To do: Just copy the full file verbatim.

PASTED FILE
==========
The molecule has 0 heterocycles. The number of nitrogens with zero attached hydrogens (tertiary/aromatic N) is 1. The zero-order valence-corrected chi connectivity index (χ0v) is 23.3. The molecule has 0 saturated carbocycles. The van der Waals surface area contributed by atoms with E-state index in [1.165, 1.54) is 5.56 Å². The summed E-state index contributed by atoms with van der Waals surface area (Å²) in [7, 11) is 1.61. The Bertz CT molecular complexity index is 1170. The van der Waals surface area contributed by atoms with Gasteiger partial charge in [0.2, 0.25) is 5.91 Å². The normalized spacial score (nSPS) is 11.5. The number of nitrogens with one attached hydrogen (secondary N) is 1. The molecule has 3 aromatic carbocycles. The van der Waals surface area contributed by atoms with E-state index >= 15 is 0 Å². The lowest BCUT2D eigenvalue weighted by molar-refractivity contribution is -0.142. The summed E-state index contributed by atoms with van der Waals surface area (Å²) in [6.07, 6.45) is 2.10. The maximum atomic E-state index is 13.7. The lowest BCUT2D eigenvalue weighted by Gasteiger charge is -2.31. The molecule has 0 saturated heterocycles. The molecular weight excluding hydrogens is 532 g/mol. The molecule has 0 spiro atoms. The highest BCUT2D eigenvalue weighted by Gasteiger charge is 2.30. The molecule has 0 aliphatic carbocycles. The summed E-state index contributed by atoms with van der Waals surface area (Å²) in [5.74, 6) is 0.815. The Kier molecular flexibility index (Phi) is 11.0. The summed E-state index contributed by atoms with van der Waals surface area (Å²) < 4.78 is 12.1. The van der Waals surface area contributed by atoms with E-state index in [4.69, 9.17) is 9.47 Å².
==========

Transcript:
The molecule has 0 heterocycles. The number of nitrogens with zero attached hydrogens (tertiary/aromatic N) is 1. The zero-order valence-corrected chi connectivity index (χ0v) is 23.3. The molecule has 0 saturated carbocycles. The van der Waals surface area contributed by atoms with E-state index in [1.165, 1.54) is 5.56 Å². The summed E-state index contributed by atoms with van der Waals surface area (Å²) in [7, 11) is 1.61. The Bertz CT molecular complexity index is 1170. The van der Waals surface area contributed by atoms with Gasteiger partial charge in [0.2, 0.25) is 5.91 Å². The normalized spacial score (nSPS) is 11.5. The number of nitrogens with one attached hydrogen (secondary N) is 1. The molecule has 3 aromatic carbocycles. The van der Waals surface area contributed by atoms with E-state index >= 15 is 0 Å². The lowest BCUT2D eigenvalue weighted by molar-refractivity contribution is -0.142. The summed E-state index contributed by atoms with van der Waals surface area (Å²) in [6.07, 6.45) is 2.10. The maximum atomic E-state index is 13.7. The lowest BCUT2D eigenvalue weighted by Gasteiger charge is -2.31. The molecule has 0 saturated heterocycles. The molecular weight excluding hydrogens is 532 g/mol. The molecule has 0 spiro atoms. The highest BCUT2D eigenvalue weighted by Gasteiger charge is 2.30. The molecule has 0 aliphatic carbocycles. The summed E-state index contributed by atoms with van der Waals surface area (Å²) in [5.74, 6) is 0.815. The Kier molecular flexibility index (Phi) is 11.0. The summed E-state index contributed by atoms with van der Waals surface area (Å²) < 4.78 is 12.1. The van der Waals surface area contributed by atoms with E-state index in [4.69, 9.17) is 9.47 Å².